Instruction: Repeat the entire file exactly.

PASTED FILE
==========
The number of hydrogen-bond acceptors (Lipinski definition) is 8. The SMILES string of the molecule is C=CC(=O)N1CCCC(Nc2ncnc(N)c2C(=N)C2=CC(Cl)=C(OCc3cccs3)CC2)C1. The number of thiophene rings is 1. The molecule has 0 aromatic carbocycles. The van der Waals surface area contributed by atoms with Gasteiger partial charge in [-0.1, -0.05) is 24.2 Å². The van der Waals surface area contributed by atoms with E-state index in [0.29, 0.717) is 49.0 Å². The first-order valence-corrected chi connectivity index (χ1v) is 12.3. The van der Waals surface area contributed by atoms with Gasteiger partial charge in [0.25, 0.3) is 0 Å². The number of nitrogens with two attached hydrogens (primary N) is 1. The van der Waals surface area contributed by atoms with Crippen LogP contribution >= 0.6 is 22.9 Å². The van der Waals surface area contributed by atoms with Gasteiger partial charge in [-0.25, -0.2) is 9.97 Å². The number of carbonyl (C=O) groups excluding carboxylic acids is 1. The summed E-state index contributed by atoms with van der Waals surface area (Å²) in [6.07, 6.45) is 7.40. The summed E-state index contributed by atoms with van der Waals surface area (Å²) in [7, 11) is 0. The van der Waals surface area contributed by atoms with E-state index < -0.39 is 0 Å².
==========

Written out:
The number of hydrogen-bond acceptors (Lipinski definition) is 8. The SMILES string of the molecule is C=CC(=O)N1CCCC(Nc2ncnc(N)c2C(=N)C2=CC(Cl)=C(OCc3cccs3)CC2)C1. The number of thiophene rings is 1. The molecule has 0 aromatic carbocycles. The van der Waals surface area contributed by atoms with Gasteiger partial charge in [-0.1, -0.05) is 24.2 Å². The van der Waals surface area contributed by atoms with E-state index in [0.29, 0.717) is 49.0 Å². The first-order valence-corrected chi connectivity index (χ1v) is 12.3. The van der Waals surface area contributed by atoms with Gasteiger partial charge in [0.25, 0.3) is 0 Å². The number of nitrogens with two attached hydrogens (primary N) is 1. The van der Waals surface area contributed by atoms with Crippen LogP contribution >= 0.6 is 22.9 Å². The van der Waals surface area contributed by atoms with Gasteiger partial charge in [-0.25, -0.2) is 9.97 Å². The number of carbonyl (C=O) groups excluding carboxylic acids is 1. The summed E-state index contributed by atoms with van der Waals surface area (Å²) in [6.07, 6.45) is 7.40. The summed E-state index contributed by atoms with van der Waals surface area (Å²) in [7, 11) is 0. The van der Waals surface area contributed by atoms with E-state index < -0.39 is 0 Å².